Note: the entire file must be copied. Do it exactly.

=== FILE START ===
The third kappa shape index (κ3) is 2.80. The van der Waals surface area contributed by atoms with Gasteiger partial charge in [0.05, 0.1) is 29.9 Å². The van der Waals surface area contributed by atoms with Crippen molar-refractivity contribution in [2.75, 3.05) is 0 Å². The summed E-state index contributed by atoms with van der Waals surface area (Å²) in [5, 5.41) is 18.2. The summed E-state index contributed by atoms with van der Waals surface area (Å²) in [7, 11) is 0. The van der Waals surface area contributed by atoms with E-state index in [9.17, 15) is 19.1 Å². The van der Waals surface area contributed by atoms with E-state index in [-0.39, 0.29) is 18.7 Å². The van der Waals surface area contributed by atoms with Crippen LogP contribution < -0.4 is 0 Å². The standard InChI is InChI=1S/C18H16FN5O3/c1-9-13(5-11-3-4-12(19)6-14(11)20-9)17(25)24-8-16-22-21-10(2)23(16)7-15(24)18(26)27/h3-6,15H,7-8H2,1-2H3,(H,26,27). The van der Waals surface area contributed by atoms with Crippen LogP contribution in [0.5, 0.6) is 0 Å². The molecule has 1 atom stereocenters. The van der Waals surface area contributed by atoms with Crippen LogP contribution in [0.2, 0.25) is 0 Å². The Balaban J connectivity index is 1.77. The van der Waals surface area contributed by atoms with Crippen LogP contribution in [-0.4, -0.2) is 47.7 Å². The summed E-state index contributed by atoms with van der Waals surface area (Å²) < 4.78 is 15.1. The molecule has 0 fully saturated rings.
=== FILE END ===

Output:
The third kappa shape index (κ3) is 2.80. The van der Waals surface area contributed by atoms with Gasteiger partial charge in [0.05, 0.1) is 29.9 Å². The van der Waals surface area contributed by atoms with Crippen molar-refractivity contribution in [2.75, 3.05) is 0 Å². The summed E-state index contributed by atoms with van der Waals surface area (Å²) in [5, 5.41) is 18.2. The summed E-state index contributed by atoms with van der Waals surface area (Å²) in [7, 11) is 0. The van der Waals surface area contributed by atoms with E-state index in [9.17, 15) is 19.1 Å². The van der Waals surface area contributed by atoms with E-state index in [-0.39, 0.29) is 18.7 Å². The van der Waals surface area contributed by atoms with Crippen LogP contribution < -0.4 is 0 Å². The standard InChI is InChI=1S/C18H16FN5O3/c1-9-13(5-11-3-4-12(19)6-14(11)20-9)17(25)24-8-16-22-21-10(2)23(16)7-15(24)18(26)27/h3-6,15H,7-8H2,1-2H3,(H,26,27). The van der Waals surface area contributed by atoms with Crippen LogP contribution in [0.5, 0.6) is 0 Å². The molecule has 1 atom stereocenters. The van der Waals surface area contributed by atoms with Crippen LogP contribution in [0.2, 0.25) is 0 Å². The Balaban J connectivity index is 1.77. The van der Waals surface area contributed by atoms with Crippen LogP contribution in [-0.4, -0.2) is 47.7 Å². The summed E-state index contributed by atoms with van der Waals surface area (Å²) < 4.78 is 15.1. The molecule has 0 fully saturated rings.